Notifying the ICO
The Regulation’s most significant impact is the requirement on service providers to notify the ICO no later than 24 hours after the breach is detected. Detection is deemed to occur when the service provider has acquired sufficient awareness that a security incident has happened that led to personal data being compromised. In other words, as soon as service providers have enough information to confirm that there has been a breach and confirm some basic facts they must notify the ICO.
The ICO does accept that in many cases service providers will need longer than 24 hours to fully investigate the security incident. In such cases, service providers must still make the initial notification containing certain information only within 24 hours, essentially to inform the ICO that there has been a breach. The service providers must then follow up with a second notification to provide further information as soon as possible and, in any event, not more than three days after the initial notification. If a service provider is unable to comply with these timescales, it will be required to submit a reasoned justification to the ICO. Although it is yet to be seen what justifications will be acceptable, current guidance from the ICO does expect the investigation into the breach to be prioritised as a matter of urgency. In any event, the ICO would not expect an investigation to take longer than two weeks.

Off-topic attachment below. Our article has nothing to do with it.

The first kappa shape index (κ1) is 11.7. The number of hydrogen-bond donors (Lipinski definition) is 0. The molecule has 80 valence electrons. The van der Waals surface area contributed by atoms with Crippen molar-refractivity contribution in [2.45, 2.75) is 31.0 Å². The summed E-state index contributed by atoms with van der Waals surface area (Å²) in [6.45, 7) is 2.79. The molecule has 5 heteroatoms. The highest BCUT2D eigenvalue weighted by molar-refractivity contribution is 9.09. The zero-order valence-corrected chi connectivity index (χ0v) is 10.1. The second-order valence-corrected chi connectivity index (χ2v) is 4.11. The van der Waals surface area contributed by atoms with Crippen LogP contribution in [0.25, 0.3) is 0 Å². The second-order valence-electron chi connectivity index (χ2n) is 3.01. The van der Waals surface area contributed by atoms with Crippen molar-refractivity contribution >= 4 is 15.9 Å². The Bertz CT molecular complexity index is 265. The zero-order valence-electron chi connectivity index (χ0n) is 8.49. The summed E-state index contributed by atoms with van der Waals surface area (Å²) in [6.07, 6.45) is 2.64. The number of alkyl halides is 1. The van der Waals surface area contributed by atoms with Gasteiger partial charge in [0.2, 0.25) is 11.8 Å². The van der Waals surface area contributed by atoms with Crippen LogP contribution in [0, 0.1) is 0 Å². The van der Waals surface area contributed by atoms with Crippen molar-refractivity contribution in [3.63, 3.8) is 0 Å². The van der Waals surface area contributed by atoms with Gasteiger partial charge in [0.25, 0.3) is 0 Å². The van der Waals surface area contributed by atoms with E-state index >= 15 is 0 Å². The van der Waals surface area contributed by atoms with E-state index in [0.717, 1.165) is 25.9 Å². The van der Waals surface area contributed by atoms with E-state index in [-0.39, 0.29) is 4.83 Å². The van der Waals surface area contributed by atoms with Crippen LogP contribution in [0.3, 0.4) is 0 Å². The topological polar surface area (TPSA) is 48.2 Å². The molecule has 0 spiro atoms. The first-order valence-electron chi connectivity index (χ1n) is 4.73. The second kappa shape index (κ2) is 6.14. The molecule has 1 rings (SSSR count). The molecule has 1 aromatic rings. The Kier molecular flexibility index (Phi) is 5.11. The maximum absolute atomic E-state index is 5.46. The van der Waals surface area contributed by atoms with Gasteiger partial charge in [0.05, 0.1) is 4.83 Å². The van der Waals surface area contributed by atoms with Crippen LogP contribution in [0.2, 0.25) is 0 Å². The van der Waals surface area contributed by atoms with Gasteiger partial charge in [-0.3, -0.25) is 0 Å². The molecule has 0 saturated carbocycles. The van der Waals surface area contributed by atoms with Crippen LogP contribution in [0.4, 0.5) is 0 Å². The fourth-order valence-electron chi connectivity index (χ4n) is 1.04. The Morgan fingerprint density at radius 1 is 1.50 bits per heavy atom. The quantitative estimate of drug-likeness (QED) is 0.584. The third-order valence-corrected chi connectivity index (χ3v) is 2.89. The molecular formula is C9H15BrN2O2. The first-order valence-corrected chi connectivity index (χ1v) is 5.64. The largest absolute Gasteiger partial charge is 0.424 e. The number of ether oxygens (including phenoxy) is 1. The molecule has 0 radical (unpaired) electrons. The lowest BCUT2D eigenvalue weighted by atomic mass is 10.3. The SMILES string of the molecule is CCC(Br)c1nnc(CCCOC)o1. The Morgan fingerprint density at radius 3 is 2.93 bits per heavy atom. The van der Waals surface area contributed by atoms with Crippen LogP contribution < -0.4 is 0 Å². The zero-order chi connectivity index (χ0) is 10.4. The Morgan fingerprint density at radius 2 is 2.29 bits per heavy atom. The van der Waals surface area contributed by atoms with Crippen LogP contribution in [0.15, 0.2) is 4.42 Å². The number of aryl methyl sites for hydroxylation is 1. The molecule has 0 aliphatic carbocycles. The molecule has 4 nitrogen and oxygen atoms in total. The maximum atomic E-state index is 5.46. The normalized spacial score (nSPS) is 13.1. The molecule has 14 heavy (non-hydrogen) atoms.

The ICO provides a secure security breach notification web form for service providers to notify the ICO of breaches, which also sets out the information that must be included in the notification.
Where a breach is likely to adversely affect the personal data or privacy of an individual (a customer of the service provider), the service provider must also notify that individual of the breach.
Whether the breach is likely to adversely affect individuals is primarily a decision for the service provider. In making such determination, the service provider must take into account the nature and content of the personal data, the likely harm that could be caused to the individual and the circumstances of the breach. For example, where the breach includes any sensitive personal data or intrusive data such as financial data, or where the disclosure could result in distress, humiliation or damage to reputation it may be more likely to have an adverse effect on a person.
Where such a notification to customers is to be made it must be made without undue delay and must include certain information set out by the ICO. (Full details are contained in the ICO guidance).